I was talking to Aaron on the phone about his new house, the president of China, and the best route to Santa Cruz in a Lotus when a very particular kind of shadow caught my eye as it slid past the office door. I said, "gotta go", because only a butterfly makes a shadow that flutters like that. And there have been precious few butterflies around here so far this spring.
This was a mourning cloak, Nymphalis antiopa, that had alit on a perch high in the melaleuca linarifolia tree while waiting for me to get the camera. It's a 2006 hatchling, offspring of the adults that were flying (briefly!) back in January. The wings look really fresh; if it were an overwintered adult, they would be battered. Mourning cloaks live for almost a year. This creature has already weathered some unseasonably cold and wet weather as a caterpillar, so here's hoping for more sunny butterfly days just like today to make its long/short life a bit easier.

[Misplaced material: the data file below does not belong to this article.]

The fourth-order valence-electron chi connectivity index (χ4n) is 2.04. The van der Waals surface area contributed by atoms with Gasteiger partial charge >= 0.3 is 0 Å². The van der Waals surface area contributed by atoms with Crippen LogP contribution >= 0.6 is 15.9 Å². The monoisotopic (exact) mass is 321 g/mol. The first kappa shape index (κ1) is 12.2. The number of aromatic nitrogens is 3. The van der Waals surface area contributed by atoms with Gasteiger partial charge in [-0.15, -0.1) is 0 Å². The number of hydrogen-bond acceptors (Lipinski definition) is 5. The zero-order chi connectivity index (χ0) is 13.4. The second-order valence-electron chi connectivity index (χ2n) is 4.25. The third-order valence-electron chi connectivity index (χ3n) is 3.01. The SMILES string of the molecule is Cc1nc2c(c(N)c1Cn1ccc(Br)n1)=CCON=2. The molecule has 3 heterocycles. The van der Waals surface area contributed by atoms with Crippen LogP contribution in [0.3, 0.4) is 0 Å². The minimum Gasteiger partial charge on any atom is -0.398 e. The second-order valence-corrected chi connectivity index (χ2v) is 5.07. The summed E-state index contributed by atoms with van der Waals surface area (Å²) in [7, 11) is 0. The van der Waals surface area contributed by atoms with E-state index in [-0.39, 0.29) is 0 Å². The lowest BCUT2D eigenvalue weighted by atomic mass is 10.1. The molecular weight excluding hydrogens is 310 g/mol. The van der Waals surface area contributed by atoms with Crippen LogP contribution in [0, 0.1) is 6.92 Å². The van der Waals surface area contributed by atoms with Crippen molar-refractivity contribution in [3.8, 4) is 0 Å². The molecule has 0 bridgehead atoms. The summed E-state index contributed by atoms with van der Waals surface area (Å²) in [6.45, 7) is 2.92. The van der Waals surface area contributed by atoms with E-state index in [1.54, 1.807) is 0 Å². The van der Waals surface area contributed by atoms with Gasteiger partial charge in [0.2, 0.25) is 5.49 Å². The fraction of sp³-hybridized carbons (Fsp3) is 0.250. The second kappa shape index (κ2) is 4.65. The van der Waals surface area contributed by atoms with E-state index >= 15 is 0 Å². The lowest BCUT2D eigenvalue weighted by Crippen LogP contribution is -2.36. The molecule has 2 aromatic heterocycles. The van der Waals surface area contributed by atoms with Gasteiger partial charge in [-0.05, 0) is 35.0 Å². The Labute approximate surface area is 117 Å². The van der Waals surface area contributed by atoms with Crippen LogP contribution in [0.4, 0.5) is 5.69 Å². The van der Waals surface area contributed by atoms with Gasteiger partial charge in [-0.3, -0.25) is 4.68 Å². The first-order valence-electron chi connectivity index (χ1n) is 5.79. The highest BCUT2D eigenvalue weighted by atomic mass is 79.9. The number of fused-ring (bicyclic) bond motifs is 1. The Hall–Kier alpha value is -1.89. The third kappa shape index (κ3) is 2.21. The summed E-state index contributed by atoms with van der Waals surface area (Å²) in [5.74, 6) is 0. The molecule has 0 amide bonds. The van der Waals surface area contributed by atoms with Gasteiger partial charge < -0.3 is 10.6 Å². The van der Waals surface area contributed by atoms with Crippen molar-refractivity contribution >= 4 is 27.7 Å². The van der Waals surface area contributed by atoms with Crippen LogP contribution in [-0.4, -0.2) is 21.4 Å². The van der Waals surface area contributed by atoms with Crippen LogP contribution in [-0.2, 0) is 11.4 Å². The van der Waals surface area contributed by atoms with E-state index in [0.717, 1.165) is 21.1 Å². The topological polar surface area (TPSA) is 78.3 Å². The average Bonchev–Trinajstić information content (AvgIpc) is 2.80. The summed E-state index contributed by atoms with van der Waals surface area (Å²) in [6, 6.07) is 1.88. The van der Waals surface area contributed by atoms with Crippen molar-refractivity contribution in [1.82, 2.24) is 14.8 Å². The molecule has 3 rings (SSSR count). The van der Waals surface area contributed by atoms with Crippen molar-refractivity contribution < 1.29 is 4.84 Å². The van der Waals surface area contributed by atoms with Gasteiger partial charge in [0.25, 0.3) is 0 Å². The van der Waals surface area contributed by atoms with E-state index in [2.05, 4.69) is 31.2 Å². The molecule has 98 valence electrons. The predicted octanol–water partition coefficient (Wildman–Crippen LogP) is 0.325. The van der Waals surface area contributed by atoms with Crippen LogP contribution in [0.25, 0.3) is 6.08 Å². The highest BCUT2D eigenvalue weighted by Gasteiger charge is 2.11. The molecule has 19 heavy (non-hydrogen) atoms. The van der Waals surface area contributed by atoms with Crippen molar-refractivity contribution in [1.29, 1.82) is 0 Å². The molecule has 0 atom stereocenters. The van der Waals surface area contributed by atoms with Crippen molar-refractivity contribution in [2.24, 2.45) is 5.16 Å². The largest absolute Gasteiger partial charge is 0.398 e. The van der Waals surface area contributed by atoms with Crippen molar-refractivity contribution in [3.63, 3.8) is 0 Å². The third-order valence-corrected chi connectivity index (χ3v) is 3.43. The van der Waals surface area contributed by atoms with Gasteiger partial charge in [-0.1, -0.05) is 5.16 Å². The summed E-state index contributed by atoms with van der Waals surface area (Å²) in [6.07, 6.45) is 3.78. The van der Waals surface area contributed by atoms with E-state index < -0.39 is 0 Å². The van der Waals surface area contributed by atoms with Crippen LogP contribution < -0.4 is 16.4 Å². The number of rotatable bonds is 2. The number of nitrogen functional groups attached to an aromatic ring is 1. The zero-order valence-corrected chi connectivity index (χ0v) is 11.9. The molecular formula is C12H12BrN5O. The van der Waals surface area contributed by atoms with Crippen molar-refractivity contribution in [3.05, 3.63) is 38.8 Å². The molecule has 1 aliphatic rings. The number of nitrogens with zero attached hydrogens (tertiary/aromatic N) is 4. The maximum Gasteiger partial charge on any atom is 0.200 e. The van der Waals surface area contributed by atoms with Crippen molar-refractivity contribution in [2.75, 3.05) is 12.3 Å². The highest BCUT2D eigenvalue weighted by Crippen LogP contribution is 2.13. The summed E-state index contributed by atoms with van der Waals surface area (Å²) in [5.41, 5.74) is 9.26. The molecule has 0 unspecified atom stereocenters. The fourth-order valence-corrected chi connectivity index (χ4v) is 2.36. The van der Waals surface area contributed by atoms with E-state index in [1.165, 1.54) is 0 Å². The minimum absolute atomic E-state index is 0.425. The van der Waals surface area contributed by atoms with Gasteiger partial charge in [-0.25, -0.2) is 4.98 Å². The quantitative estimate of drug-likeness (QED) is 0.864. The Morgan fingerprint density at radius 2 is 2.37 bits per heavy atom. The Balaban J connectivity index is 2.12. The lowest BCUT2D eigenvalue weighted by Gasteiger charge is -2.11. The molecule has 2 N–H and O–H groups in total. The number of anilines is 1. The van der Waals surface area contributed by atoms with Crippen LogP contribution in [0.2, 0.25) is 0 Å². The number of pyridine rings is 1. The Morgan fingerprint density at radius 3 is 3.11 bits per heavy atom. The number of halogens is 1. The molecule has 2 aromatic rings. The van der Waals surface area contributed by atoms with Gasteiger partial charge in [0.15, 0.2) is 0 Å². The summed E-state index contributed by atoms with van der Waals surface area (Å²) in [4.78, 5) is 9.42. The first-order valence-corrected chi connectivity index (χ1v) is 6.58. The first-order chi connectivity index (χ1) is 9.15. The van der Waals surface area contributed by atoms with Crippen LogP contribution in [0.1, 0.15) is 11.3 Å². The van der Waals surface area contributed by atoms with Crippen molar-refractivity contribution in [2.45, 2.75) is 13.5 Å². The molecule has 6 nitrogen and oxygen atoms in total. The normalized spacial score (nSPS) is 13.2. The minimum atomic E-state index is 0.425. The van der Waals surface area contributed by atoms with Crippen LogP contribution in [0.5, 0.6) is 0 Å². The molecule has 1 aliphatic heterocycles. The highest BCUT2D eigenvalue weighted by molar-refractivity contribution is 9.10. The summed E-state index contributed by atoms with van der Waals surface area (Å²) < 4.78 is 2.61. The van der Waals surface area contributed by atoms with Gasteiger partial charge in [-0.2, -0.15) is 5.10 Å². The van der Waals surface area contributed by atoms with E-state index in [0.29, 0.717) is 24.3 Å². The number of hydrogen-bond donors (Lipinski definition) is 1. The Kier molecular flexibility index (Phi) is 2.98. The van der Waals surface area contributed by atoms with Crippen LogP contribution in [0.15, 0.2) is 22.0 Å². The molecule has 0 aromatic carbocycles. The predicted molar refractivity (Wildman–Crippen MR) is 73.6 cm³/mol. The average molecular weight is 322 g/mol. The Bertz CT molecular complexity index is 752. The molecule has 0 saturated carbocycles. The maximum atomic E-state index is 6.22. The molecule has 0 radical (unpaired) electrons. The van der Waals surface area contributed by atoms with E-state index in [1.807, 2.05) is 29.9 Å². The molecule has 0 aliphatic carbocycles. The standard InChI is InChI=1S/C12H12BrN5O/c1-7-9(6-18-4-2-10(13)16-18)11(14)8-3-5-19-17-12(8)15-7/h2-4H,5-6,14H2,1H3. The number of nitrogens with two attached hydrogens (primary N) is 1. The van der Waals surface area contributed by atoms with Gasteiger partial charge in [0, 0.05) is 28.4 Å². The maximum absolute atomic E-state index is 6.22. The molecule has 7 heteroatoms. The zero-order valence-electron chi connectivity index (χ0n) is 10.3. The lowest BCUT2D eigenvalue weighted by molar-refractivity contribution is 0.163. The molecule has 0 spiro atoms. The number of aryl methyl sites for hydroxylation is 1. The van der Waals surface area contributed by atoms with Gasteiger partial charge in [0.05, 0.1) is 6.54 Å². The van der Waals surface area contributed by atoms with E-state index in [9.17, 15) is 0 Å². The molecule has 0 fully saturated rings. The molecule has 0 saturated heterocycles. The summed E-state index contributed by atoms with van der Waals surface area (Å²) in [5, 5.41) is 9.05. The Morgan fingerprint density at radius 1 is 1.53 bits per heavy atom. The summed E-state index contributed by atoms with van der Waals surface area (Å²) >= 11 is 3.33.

The adult butterflies preferred food is tree sap and rotting fruit, but they do also take nectar. This one looks like it is tasting the melaleuca flowers.